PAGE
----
minor version numbers to denote stable releases. For example, Linux 2.3 was a development family of the second major design of the Linux kernel, and Linux 2.4 was the stable release family that Linux 2.3 matured into. After the minor version number in the Linux kernel is the release number, in ascending order; for example, Linux 2.4.0 → Linux 2.4.22. Even further, a trivial version number was added to 2.6.8, making 18.104.22.168 which denoted a very minor change. This fourth number has been made standard since 22.214.171.124.
Apple had their own twist on this habit during the era of the classic MacOS
: although there were minor releases, they rarely went beyond 1, and when they did, they twice jumped straight to 5, suggesting a change of magnitude intermediate between a major and minor release (thus, 8.5 really means 'eight and a half', and 8.6 is 'eight and a half point one'). The complete sequence of versions (neglecting revision releases) is 1.0, 1.1, 2.0, 2.1, 3.0, 3.2 (skipping 3.1), 4.0, 4.1, 5.0, 5.1, 6.0, 7.0, 7.1, 7.2, 7.5, 7.6, 8.0, 8.1, 8.5, 8.6, 9.0, 9.1, 9.2.
Mac OS X has bucked this trend, having gone more conventionally from 10.0 to 10.5, one minor release at a time. However, note that the 10.4.10 update bucks the previously-indicated approach of having a "one- or two-digit major version, a one-digit minor version, a one-digit 'bug' (i.e. revision) version…". The bug-fix value is not a decimal indicator, but is an incremental whole value; while it is not expected, there would be nothing preventing a distant-future "10.4.321" release.
Political and cultural significance of version numbers
Version 1.0 as a milestone
Commercial software developers often start at version 1 for the first release of a program and increment the major version number with each rewrite. This can mean that a program can reach version 3 within a few months of development, before it's even considered stable or reliable.
In contrast to this, the free-software community tends to use version 1.0 as a major milestone, indicating that the software is "complete", that it has all major features, and is considered reliable enough for general release.
In this scheme, the version number slowly approaches 1.0 as more and more bugs are fixed in preparation for the 1.0 release. The developers of MAME do not intend to release a version 1.0 of their emulator program. The argument is that it will never be truly "finished" because there will always be more arcade games. Version 0.99 was simply followed by version 0.100 (minor version 100 > 99).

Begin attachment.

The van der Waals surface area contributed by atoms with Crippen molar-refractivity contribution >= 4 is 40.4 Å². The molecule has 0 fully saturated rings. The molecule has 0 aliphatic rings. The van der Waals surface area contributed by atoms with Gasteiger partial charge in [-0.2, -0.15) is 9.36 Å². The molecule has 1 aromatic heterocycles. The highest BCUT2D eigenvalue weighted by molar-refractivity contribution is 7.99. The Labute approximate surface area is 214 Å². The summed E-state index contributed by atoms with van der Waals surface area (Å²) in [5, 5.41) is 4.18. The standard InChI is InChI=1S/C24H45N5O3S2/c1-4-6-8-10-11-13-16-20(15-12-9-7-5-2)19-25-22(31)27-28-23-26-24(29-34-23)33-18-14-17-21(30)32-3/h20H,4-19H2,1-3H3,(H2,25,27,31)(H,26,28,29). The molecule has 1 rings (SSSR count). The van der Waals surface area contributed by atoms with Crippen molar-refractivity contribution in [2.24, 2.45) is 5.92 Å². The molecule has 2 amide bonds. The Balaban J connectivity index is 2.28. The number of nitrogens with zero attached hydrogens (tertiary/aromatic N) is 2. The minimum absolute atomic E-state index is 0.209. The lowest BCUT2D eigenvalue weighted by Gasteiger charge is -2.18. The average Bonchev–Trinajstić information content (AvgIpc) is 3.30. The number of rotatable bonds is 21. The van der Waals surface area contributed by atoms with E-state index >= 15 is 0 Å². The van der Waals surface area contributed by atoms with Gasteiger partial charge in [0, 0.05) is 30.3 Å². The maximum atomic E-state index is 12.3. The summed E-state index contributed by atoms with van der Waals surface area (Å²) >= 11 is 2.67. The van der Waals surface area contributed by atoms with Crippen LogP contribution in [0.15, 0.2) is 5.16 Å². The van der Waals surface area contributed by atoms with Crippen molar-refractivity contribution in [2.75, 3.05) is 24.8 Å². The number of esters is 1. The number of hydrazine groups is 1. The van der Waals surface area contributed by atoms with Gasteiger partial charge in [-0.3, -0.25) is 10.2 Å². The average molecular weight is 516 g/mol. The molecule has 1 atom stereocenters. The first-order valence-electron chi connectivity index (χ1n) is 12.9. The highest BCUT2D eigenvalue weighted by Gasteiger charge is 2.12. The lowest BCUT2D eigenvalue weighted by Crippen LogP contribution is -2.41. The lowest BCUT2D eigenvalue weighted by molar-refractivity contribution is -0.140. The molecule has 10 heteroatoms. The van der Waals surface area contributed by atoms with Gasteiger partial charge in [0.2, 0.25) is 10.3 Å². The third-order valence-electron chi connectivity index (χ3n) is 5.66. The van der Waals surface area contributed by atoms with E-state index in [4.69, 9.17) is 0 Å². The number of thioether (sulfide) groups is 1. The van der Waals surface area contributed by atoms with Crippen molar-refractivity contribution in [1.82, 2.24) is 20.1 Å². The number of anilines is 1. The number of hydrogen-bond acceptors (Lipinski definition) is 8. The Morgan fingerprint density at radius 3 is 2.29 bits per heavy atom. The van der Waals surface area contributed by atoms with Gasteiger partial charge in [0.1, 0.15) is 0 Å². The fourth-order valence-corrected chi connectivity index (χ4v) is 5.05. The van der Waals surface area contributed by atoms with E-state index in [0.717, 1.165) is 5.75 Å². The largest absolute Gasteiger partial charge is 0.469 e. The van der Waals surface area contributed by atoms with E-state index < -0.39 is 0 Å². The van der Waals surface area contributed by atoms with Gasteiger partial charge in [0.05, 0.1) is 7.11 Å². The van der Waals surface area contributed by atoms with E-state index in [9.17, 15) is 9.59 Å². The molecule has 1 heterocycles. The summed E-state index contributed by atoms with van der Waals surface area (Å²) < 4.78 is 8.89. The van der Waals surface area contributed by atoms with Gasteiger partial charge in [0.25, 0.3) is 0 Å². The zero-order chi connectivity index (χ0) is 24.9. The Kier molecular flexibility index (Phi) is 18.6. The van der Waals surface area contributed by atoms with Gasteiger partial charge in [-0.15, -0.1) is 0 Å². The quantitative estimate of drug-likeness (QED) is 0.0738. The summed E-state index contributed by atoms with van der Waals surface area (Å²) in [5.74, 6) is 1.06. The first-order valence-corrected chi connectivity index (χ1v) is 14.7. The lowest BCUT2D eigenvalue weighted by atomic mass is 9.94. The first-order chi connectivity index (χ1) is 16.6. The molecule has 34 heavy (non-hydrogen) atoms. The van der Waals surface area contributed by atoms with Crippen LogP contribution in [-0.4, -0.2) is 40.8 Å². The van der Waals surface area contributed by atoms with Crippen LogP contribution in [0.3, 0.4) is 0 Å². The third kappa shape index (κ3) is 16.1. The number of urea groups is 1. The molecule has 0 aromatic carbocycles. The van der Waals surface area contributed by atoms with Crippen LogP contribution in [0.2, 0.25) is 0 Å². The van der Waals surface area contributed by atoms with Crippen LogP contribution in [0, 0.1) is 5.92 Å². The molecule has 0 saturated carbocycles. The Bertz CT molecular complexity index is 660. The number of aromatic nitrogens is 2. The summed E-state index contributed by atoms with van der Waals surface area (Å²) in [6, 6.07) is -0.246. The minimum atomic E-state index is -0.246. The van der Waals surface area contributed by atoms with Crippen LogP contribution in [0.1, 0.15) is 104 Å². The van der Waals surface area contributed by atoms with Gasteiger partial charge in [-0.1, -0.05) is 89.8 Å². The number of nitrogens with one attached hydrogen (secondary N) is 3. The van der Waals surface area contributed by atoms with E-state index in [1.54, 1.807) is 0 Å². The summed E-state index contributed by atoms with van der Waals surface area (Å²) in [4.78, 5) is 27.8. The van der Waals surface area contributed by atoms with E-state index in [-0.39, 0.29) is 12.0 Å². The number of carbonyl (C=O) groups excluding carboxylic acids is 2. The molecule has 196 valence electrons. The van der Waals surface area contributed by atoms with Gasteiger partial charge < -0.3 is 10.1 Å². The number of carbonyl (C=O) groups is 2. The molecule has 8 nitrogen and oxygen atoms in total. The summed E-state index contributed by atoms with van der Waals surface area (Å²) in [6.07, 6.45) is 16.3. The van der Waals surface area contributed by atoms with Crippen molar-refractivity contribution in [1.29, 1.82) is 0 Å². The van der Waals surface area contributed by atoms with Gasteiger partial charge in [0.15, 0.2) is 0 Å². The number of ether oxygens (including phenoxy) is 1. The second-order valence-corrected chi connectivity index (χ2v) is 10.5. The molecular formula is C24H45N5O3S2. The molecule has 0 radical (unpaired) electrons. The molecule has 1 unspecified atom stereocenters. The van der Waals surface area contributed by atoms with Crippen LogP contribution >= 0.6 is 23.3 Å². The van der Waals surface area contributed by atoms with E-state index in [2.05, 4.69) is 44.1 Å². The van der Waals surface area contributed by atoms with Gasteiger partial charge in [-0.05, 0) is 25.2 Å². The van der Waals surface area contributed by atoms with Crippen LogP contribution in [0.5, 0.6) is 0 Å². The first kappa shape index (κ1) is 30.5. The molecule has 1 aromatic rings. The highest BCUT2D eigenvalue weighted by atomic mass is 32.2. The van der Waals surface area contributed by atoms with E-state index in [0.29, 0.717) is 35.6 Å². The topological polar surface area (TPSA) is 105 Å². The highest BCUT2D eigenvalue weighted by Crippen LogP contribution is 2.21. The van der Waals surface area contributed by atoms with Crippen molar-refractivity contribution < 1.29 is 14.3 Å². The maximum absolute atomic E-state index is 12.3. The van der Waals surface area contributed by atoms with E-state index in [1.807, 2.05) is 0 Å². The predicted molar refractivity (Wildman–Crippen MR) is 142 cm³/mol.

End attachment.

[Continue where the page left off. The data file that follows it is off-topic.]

To describe program history
released an entirely different architecture for version 3 of the program. Due to lack of backwards compatibility
with plugins and other resources from the major version 2, a new version was issued that was compatible with both version 2 and 3. The new version was set to 5 (2+3), skipping version 4.
A similar thing happened with UnixWare 7, which was the combination of UnixWare 2 and OpenServer 5.
Keeping up with competitors
There is a common habit in the commercial software industry (usually, though not always, spurned by non-commercial programmers) to make major jumps in numeric major or minor version numbers for reasons which do not seem (to many members of the program's audience) to merit the "marketing" version numbers.
This can be seen in several Microsoft and America Online products, as well as Sun Solaris and Java Virtual Machine numbering, SCO Unix version numbers, and Corel Word Perfect, as well as the filePro DB/RAD programming package, which went from 2.0 to 3.0 to 4.0 to 4.1 to 4.5 to 4.8 to 5.0, and is about to go to 5.6, with no intervening release. A slightly different version can be seen in AOL's PC client software, which tends to have only major releases (5.0, 6.0, 7.0, etc.). Likewise, Microsoft Access jumped from version 2.0 to version 7.0, to match the version number of Microsoft Word.
Microsoft has also been the target of 'catch-up' versioning, with the Netscape browser skipping version 5 to 6, in line with Microsoft's Internet Explorer, but also because the Mozilla application suite inherited version 5 in its user agent string during pre-1.0 development and Netscape 6.x was built upon Mozilla's code base.
Sun's Java has at times had a hybrid system, where the actual version number has always been 1.x but three times has been marketed by reference only to the x:
- JDK 1.0.3
- JDK 1.1.2 through 1.1.8
- J2SE 1.2.0 ("Java 2") through 1.4.2
- Java 1.5.0 ("Java 5")
- Java 1.6.0 ("Java 6")
Sun also dropped the first digit for Solaris, where Solaris 2.8 (or 2.9) is referred to as Solaris 8 (or 9) in marketing materials.
Another example of keeping up with competitors is when Slackware Linux jumped from version 4 to version 7 in 1999. (Slackware FAQ)
- Current stable release of Microsoft Office has internal version number 12. The next version of the software will be version 14, due to superstitious reasons surrounding the number 13.
- Corel's WordPerfect Office, version 13 is marketed as "X3" (Roman number 10 and "3"). The procedure has continued into the next version, X4.
Overcoming perceived marketing difficulties
In the mid-1990s, the rapidly growing CMMS